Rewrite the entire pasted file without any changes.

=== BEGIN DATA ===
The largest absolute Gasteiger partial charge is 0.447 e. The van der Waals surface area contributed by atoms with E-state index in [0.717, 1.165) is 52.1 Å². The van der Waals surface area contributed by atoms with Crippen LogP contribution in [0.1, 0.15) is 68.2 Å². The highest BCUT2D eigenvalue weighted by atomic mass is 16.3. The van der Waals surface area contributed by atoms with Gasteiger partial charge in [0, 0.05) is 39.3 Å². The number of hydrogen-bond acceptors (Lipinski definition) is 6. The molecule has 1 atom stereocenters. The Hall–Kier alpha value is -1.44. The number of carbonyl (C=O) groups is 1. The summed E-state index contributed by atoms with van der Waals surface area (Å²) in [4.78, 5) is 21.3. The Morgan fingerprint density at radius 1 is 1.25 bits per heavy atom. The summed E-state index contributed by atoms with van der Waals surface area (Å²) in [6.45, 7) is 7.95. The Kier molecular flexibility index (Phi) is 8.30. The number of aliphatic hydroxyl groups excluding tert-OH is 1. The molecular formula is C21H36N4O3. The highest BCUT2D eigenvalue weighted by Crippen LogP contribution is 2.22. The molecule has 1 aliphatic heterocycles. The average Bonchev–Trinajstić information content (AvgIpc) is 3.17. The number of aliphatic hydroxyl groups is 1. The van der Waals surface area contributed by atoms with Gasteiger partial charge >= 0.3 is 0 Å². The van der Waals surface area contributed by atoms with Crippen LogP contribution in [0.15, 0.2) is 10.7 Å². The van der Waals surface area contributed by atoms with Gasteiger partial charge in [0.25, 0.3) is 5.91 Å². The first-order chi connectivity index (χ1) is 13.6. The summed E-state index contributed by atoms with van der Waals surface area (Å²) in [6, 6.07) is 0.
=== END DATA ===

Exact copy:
The largest absolute Gasteiger partial charge is 0.447 e. The van der Waals surface area contributed by atoms with E-state index in [0.717, 1.165) is 52.1 Å². The van der Waals surface area contributed by atoms with Crippen LogP contribution in [0.1, 0.15) is 68.2 Å². The highest BCUT2D eigenvalue weighted by atomic mass is 16.3. The van der Waals surface area contributed by atoms with Gasteiger partial charge in [0, 0.05) is 39.3 Å². The number of hydrogen-bond acceptors (Lipinski definition) is 6. The molecule has 1 atom stereocenters. The Hall–Kier alpha value is -1.44. The number of carbonyl (C=O) groups is 1. The summed E-state index contributed by atoms with van der Waals surface area (Å²) in [4.78, 5) is 21.3. The Morgan fingerprint density at radius 1 is 1.25 bits per heavy atom. The summed E-state index contributed by atoms with van der Waals surface area (Å²) in [6.45, 7) is 7.95. The Kier molecular flexibility index (Phi) is 8.30. The number of aliphatic hydroxyl groups excluding tert-OH is 1. The molecular formula is C21H36N4O3. The highest BCUT2D eigenvalue weighted by Crippen LogP contribution is 2.22. The molecule has 1 aliphatic heterocycles. The average Bonchev–Trinajstić information content (AvgIpc) is 3.17. The number of aliphatic hydroxyl groups is 1. The van der Waals surface area contributed by atoms with Gasteiger partial charge >= 0.3 is 0 Å². The van der Waals surface area contributed by atoms with Crippen LogP contribution in [0.15, 0.2) is 10.7 Å². The van der Waals surface area contributed by atoms with Gasteiger partial charge in [0.25, 0.3) is 5.91 Å². The first-order chi connectivity index (χ1) is 13.6. The summed E-state index contributed by atoms with van der Waals surface area (Å²) in [6, 6.07) is 0.